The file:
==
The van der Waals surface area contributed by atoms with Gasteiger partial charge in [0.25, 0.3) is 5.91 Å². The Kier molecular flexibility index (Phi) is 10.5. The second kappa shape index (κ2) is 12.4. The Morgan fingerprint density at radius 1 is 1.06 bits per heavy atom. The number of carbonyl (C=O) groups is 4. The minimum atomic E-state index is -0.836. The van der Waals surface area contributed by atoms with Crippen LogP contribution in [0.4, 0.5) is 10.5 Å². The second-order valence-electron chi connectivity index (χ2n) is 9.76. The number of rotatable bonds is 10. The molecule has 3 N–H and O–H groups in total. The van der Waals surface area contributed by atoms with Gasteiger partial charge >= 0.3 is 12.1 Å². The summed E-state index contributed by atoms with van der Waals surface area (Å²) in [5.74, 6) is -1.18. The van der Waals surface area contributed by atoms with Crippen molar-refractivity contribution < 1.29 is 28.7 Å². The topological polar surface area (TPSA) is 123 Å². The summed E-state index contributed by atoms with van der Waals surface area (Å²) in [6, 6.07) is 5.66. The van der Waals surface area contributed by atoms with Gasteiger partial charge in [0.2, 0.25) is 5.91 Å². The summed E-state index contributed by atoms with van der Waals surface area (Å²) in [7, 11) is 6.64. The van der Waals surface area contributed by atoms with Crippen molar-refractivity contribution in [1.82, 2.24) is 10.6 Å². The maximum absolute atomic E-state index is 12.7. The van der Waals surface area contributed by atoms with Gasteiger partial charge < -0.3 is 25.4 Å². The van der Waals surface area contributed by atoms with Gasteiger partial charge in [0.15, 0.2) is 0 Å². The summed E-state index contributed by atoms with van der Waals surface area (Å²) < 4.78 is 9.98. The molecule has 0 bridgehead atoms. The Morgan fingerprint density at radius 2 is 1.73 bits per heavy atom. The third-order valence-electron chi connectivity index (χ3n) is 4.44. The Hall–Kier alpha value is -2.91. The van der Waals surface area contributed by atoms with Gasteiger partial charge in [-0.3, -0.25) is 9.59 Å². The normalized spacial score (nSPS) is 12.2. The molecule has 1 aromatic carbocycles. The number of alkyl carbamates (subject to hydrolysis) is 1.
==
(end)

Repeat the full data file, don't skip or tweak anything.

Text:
The van der Waals surface area contributed by atoms with Gasteiger partial charge in [0.25, 0.3) is 5.91 Å². The Kier molecular flexibility index (Phi) is 10.5. The second kappa shape index (κ2) is 12.4. The Morgan fingerprint density at radius 1 is 1.06 bits per heavy atom. The number of carbonyl (C=O) groups is 4. The minimum atomic E-state index is -0.836. The van der Waals surface area contributed by atoms with Crippen LogP contribution in [0.4, 0.5) is 10.5 Å². The second-order valence-electron chi connectivity index (χ2n) is 9.76. The number of rotatable bonds is 10. The molecule has 3 N–H and O–H groups in total. The van der Waals surface area contributed by atoms with Gasteiger partial charge >= 0.3 is 12.1 Å². The summed E-state index contributed by atoms with van der Waals surface area (Å²) in [5.74, 6) is -1.18. The van der Waals surface area contributed by atoms with Crippen molar-refractivity contribution < 1.29 is 28.7 Å². The topological polar surface area (TPSA) is 123 Å². The summed E-state index contributed by atoms with van der Waals surface area (Å²) in [6, 6.07) is 5.66. The van der Waals surface area contributed by atoms with Gasteiger partial charge in [0.2, 0.25) is 5.91 Å². The summed E-state index contributed by atoms with van der Waals surface area (Å²) in [7, 11) is 6.64. The van der Waals surface area contributed by atoms with Crippen molar-refractivity contribution in [1.82, 2.24) is 10.6 Å². The maximum absolute atomic E-state index is 12.7. The van der Waals surface area contributed by atoms with Gasteiger partial charge < -0.3 is 25.4 Å². The van der Waals surface area contributed by atoms with Gasteiger partial charge in [0.15, 0.2) is 0 Å². The summed E-state index contributed by atoms with van der Waals surface area (Å²) < 4.78 is 9.98. The molecule has 0 bridgehead atoms. The Morgan fingerprint density at radius 2 is 1.73 bits per heavy atom. The third-order valence-electron chi connectivity index (χ3n) is 4.44. The Hall–Kier alpha value is -2.91. The van der Waals surface area contributed by atoms with Gasteiger partial charge in [-0.3, -0.25) is 9.59 Å². The normalized spacial score (nSPS) is 12.2. The molecule has 1 aromatic carbocycles. The number of alkyl carbamates (subject to hydrolysis) is 1.